Are you aware that there are still traces of Roman-era Londinium to be found in London? No? Well, when you are in London next, make it a point to visit some of these places. In fact if you would like to know what the capital was like in the days when it was ruled by Roman governors, head to the basement of the Guildhall Art Gallery. Here, you'll find one of the many surprises that London holds: an amphitheatre. Rediscovered in 1988 hidden beneath Guildhall Yard, the amphitheatre was found within the old Roman city walls, whereas the majority of ancient amphitheatres were located on the outside. The Amphitheatre was build in AD80 as a simple wooden structure and underwent a massive makeover in the early second century with an increased capacity of up to 6000 people. The arena was used for public events, animal fighting, public executions and of course, gladiatorial combat. The amphitheatre was dismantled in the fourth century after Romans abandoned Britain and much of the original materials were reused as building materials. What was left laid in ruins for hundreds of years until the 11th century when reoccupation of the area took place. Over time, an institution that Londoners are now most familiar with; the first ever Guildhall was built. The remains were discovered during the redevelopment of the Guildhall Art Gallery in 1985 and offer a fascinating insight into the bloody and barbaric theatre of Roman London. To reach the remains you will have to buy a ticket to the Guildhall Art Gallery, where entrance to the amphitheatre’s remains is included in the price.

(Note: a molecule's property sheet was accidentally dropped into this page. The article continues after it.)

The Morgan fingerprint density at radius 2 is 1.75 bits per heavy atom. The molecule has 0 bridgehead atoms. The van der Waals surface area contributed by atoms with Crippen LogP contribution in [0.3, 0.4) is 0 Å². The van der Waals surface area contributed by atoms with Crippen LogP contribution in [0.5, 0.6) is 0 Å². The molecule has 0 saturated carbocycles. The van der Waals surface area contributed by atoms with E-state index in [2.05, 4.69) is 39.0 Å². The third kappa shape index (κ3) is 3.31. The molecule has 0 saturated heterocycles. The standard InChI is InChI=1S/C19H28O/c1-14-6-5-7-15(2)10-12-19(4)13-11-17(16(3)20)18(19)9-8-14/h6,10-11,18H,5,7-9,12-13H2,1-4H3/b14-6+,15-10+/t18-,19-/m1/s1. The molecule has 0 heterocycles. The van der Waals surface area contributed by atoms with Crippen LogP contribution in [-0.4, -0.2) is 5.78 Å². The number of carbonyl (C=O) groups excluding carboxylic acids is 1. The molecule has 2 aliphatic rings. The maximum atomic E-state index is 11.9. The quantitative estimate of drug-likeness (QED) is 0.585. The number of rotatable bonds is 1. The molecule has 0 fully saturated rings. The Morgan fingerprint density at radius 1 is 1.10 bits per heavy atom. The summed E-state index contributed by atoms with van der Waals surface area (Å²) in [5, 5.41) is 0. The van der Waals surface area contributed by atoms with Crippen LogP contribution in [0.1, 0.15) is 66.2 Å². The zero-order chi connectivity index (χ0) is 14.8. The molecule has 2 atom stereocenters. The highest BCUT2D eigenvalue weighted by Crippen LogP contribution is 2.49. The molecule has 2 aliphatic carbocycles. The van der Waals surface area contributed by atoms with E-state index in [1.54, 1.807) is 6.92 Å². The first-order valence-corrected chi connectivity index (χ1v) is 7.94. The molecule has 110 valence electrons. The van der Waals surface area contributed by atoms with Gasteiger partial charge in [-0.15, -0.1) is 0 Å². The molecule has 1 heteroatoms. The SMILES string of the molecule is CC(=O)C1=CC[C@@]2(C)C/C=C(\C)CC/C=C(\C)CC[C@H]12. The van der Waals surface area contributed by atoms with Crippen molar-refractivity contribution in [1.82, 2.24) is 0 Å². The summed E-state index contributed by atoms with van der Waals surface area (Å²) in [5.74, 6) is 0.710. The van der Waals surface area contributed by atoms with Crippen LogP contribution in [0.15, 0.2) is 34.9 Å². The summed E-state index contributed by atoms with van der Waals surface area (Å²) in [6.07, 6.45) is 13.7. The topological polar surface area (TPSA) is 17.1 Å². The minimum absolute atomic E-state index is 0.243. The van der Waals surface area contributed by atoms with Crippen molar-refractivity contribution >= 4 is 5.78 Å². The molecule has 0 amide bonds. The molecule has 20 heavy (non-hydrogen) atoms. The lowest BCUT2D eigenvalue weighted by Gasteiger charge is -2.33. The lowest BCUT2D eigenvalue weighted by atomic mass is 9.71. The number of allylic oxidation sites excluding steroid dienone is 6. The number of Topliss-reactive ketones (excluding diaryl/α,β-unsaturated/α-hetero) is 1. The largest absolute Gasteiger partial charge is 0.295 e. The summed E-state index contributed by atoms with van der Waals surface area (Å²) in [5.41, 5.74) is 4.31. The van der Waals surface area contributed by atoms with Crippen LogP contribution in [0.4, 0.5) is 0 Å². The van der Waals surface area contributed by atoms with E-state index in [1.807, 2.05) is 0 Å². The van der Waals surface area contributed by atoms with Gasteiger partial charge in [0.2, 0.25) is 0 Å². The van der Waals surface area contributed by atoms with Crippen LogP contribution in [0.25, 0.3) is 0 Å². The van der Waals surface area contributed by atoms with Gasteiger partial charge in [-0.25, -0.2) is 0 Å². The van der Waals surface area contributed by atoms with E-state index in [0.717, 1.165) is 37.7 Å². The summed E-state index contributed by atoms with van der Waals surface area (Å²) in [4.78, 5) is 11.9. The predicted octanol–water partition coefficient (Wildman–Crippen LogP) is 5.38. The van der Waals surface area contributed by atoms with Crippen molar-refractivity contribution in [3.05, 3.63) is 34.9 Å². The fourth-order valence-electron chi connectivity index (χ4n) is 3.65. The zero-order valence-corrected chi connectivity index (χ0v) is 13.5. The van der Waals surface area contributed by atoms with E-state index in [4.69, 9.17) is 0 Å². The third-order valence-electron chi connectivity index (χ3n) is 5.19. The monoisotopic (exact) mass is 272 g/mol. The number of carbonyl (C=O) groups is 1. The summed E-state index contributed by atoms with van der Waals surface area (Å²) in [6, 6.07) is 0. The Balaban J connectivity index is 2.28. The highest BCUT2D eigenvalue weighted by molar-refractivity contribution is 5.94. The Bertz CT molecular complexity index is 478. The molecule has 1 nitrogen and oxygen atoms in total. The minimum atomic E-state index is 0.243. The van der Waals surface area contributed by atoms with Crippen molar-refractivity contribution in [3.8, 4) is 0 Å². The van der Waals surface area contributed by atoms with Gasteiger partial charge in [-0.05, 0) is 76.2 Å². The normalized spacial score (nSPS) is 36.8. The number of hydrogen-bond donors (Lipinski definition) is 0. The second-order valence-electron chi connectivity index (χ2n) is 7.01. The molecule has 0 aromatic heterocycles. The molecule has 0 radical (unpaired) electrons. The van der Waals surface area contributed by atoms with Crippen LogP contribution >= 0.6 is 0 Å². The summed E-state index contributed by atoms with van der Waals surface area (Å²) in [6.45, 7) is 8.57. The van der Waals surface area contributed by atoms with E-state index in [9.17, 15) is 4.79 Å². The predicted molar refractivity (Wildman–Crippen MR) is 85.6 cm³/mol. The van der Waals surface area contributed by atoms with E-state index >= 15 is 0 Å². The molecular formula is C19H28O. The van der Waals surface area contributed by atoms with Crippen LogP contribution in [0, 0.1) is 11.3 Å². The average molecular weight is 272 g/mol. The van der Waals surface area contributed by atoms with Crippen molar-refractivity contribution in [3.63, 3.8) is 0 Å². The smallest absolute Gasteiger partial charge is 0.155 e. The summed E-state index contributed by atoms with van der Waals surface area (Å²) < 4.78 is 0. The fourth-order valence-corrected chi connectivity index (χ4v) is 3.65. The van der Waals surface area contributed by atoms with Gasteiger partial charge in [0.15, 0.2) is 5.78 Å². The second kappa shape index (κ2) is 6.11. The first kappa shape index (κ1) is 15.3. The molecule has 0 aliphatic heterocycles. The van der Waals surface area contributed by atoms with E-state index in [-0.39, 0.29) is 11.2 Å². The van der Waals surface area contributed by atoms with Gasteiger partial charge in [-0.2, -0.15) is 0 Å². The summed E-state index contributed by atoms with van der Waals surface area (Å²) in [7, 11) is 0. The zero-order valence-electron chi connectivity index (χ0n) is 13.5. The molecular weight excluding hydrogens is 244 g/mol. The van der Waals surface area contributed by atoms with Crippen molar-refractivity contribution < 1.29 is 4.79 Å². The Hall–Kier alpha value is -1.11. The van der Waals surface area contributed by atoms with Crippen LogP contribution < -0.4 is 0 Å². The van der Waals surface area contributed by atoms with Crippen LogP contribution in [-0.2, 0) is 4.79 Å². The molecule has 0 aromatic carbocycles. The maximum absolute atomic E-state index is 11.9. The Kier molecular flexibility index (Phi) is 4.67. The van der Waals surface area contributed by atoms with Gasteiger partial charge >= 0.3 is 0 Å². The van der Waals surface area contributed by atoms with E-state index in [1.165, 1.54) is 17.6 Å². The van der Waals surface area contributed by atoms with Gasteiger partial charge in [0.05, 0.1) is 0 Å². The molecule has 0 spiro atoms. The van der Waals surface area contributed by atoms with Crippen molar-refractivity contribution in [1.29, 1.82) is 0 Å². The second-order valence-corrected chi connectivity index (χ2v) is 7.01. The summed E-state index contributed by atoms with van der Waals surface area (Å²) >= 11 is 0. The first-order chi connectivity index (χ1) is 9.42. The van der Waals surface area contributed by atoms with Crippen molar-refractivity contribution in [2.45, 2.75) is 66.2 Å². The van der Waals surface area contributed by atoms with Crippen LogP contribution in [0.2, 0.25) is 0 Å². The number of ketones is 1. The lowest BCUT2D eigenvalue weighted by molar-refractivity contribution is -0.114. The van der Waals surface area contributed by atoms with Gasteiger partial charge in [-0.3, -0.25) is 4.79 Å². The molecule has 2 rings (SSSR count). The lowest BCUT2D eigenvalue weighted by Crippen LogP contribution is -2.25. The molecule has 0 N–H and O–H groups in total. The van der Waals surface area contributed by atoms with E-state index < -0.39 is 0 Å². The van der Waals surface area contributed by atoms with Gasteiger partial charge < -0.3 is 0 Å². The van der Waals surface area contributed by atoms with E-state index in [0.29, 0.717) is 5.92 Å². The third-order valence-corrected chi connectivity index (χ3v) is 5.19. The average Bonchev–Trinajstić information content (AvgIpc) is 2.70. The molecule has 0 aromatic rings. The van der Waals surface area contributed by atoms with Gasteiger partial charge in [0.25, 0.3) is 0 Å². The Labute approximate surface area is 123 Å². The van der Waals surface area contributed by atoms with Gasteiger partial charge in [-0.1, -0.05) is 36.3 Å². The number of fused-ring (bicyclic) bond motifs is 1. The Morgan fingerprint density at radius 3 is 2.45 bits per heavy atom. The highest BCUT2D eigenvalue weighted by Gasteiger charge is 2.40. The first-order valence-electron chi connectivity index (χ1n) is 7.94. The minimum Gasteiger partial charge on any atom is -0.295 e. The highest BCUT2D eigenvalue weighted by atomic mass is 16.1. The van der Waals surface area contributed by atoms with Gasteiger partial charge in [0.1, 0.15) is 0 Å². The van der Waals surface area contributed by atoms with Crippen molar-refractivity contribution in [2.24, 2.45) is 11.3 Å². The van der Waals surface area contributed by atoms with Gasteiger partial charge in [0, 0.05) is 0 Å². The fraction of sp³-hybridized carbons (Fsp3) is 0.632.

Opening Hours: Monday – Saturday 10:00a.m. – 5:00p.m.